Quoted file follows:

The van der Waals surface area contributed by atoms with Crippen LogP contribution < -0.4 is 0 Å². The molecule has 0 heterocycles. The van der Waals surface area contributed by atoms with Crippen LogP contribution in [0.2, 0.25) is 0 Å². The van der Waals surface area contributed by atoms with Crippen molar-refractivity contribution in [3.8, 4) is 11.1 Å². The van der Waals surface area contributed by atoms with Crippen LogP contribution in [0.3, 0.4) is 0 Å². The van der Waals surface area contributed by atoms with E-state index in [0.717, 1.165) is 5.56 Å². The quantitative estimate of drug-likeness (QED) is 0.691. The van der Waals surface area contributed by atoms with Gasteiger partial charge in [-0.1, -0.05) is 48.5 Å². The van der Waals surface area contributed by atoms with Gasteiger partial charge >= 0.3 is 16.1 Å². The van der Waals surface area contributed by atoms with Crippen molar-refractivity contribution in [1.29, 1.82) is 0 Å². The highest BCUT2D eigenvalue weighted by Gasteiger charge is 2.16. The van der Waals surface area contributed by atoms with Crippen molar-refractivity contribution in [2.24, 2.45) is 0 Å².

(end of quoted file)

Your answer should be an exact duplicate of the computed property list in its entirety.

The van der Waals surface area contributed by atoms with Crippen LogP contribution < -0.4 is 0 Å². The molecule has 0 heterocycles. The van der Waals surface area contributed by atoms with Crippen LogP contribution in [0.2, 0.25) is 0 Å². The van der Waals surface area contributed by atoms with Crippen molar-refractivity contribution in [3.8, 4) is 11.1 Å². The van der Waals surface area contributed by atoms with Crippen LogP contribution in [0.3, 0.4) is 0 Å². The van der Waals surface area contributed by atoms with E-state index in [0.717, 1.165) is 5.56 Å². The quantitative estimate of drug-likeness (QED) is 0.691. The van der Waals surface area contributed by atoms with Gasteiger partial charge in [-0.1, -0.05) is 48.5 Å². The van der Waals surface area contributed by atoms with Gasteiger partial charge >= 0.3 is 16.1 Å². The van der Waals surface area contributed by atoms with Crippen molar-refractivity contribution in [1.29, 1.82) is 0 Å². The highest BCUT2D eigenvalue weighted by Gasteiger charge is 2.16. The van der Waals surface area contributed by atoms with Crippen molar-refractivity contribution in [2.24, 2.45) is 0 Å².